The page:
The United States is “taking the necessary precautions to protect Americans” from the spread of Ebola, President Obama pledged in an op-ed Tuesday ahead of his appearance at the U.S.-Africa Leaders Summit in Washington.
The president said the U.S. was “working urgently” with West African nations and global health organizations to treat and contain the outbreak.
Nearly 900 people have died from the deadly virus since March, and at least two American healthcare workers have contracted the disease while treating patients in Africa. On Monday, a Manhattan hospital said a third American was being tested to see if he had contracted the disease and returned to the U.S. undetected.
On Monday, U.S. Secretary of Health and Human Services Sylvia Mathews Burwell and Centers for Disease Control and Prevention Director Tom Frieden met with senior officials from Guinea, Liberia and Sierra Leone about the outbreak on the margins of the leaders’ summit.
“The group identified national and regional priorities and held intensive discussions on the types of assistance needed to mount an effective response,” the State Department said in a statement.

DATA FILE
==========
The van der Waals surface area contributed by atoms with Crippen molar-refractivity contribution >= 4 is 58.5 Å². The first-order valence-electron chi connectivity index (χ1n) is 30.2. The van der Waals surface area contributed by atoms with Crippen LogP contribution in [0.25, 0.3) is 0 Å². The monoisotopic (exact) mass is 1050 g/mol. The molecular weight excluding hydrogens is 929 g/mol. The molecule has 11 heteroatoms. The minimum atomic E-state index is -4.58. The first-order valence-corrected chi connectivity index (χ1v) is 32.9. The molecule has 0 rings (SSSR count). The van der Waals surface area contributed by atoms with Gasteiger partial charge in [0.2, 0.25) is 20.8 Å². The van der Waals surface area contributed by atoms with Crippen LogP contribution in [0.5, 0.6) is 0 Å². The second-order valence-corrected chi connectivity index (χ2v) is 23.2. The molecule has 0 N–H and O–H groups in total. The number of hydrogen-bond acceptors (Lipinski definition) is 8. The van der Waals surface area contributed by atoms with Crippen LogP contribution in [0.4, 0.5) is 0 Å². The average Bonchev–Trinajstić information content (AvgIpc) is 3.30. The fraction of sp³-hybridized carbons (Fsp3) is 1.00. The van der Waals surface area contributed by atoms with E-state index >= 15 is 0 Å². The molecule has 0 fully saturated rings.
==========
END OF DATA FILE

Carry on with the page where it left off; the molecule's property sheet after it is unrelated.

Despite the Ebola crisis and ongoing struggles with HIV/AIDS, poverty and violence, Obama argued that the U.S. could not afford to “lose sight of the extraordinary promise of Africa.”
“We need to change the way we think about the continent, put aside old stereotypes and respond to Africans’ desire for a partnership of equals where Africans take the lead in their own development,” he said in the McClatchy op-ed.
Obama said his priorities included increasing U.S. exports to the continent, strengthening democratic institutions inside the country and deepening security partnerships to address threats like the Boko Haram terror group.
“Africa’s success will mean greater security and prosperity for all our nations for decades to come,” Obama said.